Many scale production enterprises face high inventory costs as the current worldwide financial crisis has led to a significant production volume drop. This problem of high inventory cost of key materials can be approached with Lean and Six Sigma.

By Zhonghong Liu

Presently many scale production enterprises are facing high inventory costs. The external environment is a key catalyst for this issue, as the current worldwide financial crisis has led to a significant production volume drop in many industries.

This problem of high inventory cost of key materials can be approached with Lean and Six Sigma. Manufacturers can use Lean to transform their processes from making for stock to making to order. To do this, production lead time should be less than the customer’s expectation for delivery time. After implementing Lean tools, practitioners can use Six Sigma to reduce variation in the inventory process.

Looking at Time

To solve any problem, practitioners first must be able to measure it. In a project to decrease inventory levels, cycle time is the key metric. Cycle time is a non-financial, all-encompassing measure for supply chain management. Lead time reduction results in reduced inventory, a speedy response from the supplier and increased quality. Little’s Law can be used to describe cycle time’s influence on inventory:

Inventory = Flow Rate x Flow Time

Following the Lean Roadmap

To begin a material inventory reduction project, manufacturers first must determine the project’s scope. Through cost analysis, practitioners can find the dollar value of the total volume of a product, as well as the cost per item. Based on the 20:80 principle of a critical few and trivial many, they can identify projects to select by material category, by supplier or by functional process.

After specifying the process to improve, practitioners should adopt this roadmap to Lean the process flow:

Define value -> Identify value stream -> Project the future process -> Implement action -> Pull flow

By using the seven wastes of Lean (defects, overproduction, transportation, waiting, inventory, motion and processing) practitioners can identify the waste areas in the flow and make quick changes using more mature Lean tactical tools, such as 5S, the 5 Whys, brainstorming, Kanban, commonality, queue or batch size reduction or total production management. Practitioners should evaluate the result of process improvements, including the impact on primary metrics and savings.

During this roadmap, practitioners also need to pay attention to risk. Process changes may result in policy restriction, differences in workload increments and even a decrease in headcount. These types of conflicts should be addressed with executives.

Using Data Analysis for Inventory Assessment

In the following case study, practitioners gathered cost, quantity and relative time data by process location for the inventory of a specific part. Because time is the direct measure for inventory, any inventory can be seen as waste. Therefore, where the stay time for a part is short, less value is lost. To use the time data to identify inventory status, practitioners plotted a distribution diagram, shown in the figure below. The diagram is a summary of the days that the particular kind of part stays in the warehouse.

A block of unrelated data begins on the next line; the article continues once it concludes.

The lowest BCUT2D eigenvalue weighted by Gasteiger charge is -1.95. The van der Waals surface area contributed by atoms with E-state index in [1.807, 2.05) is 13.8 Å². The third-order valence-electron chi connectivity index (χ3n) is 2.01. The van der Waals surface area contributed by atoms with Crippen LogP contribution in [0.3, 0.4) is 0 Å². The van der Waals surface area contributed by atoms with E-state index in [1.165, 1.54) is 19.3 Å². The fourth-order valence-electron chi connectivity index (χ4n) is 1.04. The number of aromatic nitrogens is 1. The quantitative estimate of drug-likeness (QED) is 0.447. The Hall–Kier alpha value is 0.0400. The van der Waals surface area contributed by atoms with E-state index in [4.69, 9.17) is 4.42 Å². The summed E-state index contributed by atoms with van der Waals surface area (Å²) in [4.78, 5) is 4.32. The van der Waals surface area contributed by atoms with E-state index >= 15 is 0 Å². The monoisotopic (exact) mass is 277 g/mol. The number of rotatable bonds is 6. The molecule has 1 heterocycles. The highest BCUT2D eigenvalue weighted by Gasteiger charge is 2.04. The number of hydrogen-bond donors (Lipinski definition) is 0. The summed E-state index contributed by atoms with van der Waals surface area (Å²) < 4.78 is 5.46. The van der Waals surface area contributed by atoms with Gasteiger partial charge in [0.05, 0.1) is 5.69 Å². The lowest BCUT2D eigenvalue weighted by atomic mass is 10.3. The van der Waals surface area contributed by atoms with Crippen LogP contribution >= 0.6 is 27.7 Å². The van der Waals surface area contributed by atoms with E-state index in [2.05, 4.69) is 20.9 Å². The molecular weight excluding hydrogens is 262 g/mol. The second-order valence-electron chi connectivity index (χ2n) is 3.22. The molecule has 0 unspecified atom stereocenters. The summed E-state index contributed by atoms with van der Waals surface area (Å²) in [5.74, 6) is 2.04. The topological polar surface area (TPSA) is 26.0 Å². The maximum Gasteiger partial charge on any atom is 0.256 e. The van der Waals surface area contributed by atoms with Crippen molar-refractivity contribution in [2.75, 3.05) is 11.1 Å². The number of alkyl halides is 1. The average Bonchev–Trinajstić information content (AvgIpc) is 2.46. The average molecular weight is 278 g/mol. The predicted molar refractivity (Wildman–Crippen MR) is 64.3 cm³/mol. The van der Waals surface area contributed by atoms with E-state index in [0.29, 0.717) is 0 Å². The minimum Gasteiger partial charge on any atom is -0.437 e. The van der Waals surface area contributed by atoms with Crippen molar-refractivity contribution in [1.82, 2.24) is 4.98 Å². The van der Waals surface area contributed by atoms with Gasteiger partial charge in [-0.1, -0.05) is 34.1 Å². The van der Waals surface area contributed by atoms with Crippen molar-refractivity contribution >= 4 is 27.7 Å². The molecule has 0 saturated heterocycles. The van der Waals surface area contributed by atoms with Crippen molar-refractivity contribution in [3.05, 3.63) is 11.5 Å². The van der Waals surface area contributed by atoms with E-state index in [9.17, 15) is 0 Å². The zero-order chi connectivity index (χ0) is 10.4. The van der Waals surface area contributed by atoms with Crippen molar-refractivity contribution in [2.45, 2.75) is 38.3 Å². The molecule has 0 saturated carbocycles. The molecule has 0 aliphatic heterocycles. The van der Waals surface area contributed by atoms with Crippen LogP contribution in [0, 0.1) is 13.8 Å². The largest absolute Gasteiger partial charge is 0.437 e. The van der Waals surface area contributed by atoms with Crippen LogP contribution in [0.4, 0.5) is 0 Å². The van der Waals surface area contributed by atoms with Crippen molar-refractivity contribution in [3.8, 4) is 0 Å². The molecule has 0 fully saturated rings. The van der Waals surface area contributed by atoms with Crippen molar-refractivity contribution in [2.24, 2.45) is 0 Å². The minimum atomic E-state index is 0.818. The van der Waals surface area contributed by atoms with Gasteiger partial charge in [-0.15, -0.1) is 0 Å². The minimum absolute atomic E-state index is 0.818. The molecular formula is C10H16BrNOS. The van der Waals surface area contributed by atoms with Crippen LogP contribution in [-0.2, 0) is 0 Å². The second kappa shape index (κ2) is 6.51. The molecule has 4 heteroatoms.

Summary of Days in the Warehouse for Sample Part

The distribution shows non-normality and huge variance, with time in the warehouse falling into three general groups. By questioning shop-floor employees, practitioners determined the reasoning behind the three lengths of stay:

  1. More than 400 days – Some of the parts stay in the warehouse for more than a year because of a fixed order from an engineer.
  2. Between one and 150 days – Some parts stay in warehouse about 150 days before they are called up for action as part of a material request plan. After they take action, normal parts stay in the warehouse for five weeks, following a first in, first out process.
  3. Zero days – Some parts had just arrived at the warehouse.

From here, practitioners will work to determine if they can reduce the five-week supply of the part in order to reduce inventory while still satisfying customer need. Further analysis may expose a quality problem in the upper or lower reaches of the flow, which could be resolved through a Six Sigma project.

Using Six Sigma to Reduce Flow Variation

Six Sigma can be applied to solve specific, chronic manufacturing quality issues, such as defect rate. Once practitioners set up the model for time forecast, they can implement a robust process time control, thus removing the shop floor noise. If practitioners can control the time of flow, they can cut down inventory cost.

About the Author: Zhonghong Liu is a Six Sigma Master Black Belt at Hitachi Global Storage Technologies in Shenzhen China. She can be reached at [email protected].

About the Author